As part of a major European Union project, experts from 14 institutions in ten European countries spent three years examining Antarctic ice in search of the ideal site to study the climate history of the past 1.5 million years. The Beyond EPICA – Oldest Ice consortium presents its findings at the European Geoscience Union (EGU) General Assembly in Vienna from 7 to 12 April.
With its Italian partner PNRA, the French Polar Institute represents the logistical pillar of this very ambitious project. The objective is to drill a core in the Antarctic glacier to the bedrock at a depth of 2800 metres, on a site about 40 kilometres away from the Concordia station, during 5 consecutive summer campaigns.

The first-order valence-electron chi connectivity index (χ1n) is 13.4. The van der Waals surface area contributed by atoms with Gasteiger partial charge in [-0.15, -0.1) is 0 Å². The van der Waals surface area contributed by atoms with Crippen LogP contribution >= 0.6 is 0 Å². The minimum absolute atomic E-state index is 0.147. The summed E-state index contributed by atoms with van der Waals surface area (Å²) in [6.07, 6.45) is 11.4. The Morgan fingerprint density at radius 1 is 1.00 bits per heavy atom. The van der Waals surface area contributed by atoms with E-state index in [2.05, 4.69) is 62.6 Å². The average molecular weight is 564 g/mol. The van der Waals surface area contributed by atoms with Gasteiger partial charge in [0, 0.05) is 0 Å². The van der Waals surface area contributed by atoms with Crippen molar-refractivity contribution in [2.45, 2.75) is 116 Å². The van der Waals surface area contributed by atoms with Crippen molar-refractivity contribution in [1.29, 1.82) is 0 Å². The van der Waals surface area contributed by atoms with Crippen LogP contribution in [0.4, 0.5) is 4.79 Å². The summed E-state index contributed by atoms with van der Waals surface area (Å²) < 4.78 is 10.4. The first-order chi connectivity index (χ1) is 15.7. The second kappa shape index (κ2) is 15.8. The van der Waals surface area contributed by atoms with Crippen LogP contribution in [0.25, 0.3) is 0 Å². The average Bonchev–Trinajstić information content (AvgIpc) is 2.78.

This project involves the implementation of a specific logistics:
- transport of materials and construction of a temporary camp that can accommodate about fifteen researchers, engineers and technicians,
- repatriation of the ice cores and storage at Concordia in a trench at minus 50 degrees Celsius,
- ice core processing at Concordia in a science shelter
- repatriation of a portion of these cores to Europe by ensuring a continuous cold chain at minus 50 degrees Celsius in order to preserve the ice cores in the best conditions.
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